To determine whether low dosages (4.5 mg/day) of naltrexone reduce fibromyalgia severity as compared with the nonspecific effects of placebo. In this replication and extension study of a previous clinical trial, we tested the impact of low-dose naltrexone on daily self-reported pain. Secondary outcomes included general satisfaction with life, positive mood, sleep quality, and fatigue.Thirty-one women with fibromyalgia participated in the randomized, double-blind, placebo-controlled, counterbalanced, crossover study. During the active drug phase, participants received 4.5 mg of oral naltrexone daily. An intensive longitudinal design was used to measure daily levels of pain.When contrasting the condition end points, we observed a significantly greater reduction of baseline pain in those taking low-dose naltrexone than in those taking placebo (28.8% reduction versus 18.0% reduction; P = 0.016). Low-dose naltrexone was also associated with improved general satisfaction with life (P = 0.045) and with improved mood (P = 0.039), but not improved fatigue or sleep. Thirty-two percent of participants met the criteria for response (defined as a significant reduction in pain plus a significant reduction in either fatigue or sleep problems) during low-dose naltrexone therapy, as contrasted with an 11% response rate during placebo therapy (P = 0.05). Low-dose naltrexone was rated equally tolerable as placebo, and no serious side effects were reported.The preliminary evidence continues to show that low-dose naltrexone has a specific and clinically beneficial impact on fibromyalgia pain. The medication is widely available, inexpensive, safe, and well-tolerated. Parallel-group randomized controlled trials are needed to fully determine the efficacy of the medication.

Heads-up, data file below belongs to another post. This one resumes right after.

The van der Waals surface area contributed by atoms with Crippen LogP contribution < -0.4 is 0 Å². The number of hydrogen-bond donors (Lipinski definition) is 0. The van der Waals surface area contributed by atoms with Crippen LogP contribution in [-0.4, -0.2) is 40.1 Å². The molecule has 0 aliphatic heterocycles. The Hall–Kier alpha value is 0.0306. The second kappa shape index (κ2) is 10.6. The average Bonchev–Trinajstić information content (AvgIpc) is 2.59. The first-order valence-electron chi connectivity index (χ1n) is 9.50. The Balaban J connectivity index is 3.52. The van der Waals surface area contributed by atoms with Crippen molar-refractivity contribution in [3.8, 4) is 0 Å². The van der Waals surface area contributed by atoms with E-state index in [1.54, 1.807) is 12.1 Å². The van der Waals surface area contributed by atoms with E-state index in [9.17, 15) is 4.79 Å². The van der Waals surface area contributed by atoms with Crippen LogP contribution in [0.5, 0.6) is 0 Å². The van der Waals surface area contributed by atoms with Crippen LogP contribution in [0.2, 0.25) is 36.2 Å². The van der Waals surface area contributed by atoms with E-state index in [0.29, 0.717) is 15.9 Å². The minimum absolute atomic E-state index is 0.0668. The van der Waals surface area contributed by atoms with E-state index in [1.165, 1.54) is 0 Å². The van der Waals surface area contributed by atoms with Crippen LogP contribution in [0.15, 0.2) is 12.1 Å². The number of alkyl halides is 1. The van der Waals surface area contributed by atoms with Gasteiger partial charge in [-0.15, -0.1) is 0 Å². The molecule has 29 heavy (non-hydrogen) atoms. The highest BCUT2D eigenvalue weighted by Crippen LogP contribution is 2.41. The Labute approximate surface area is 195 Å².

View details for DOI 10.1002/art.37734
View details for Web of Science ID 000314169400030
Understanding Central Mechanisms of Acupuncture Analgesia Using Dynamic Quantitative Sensory Testing: A Review
EVIDENCE-BASED COMPLEMENTARY AND ALTERNATIVE MEDICINE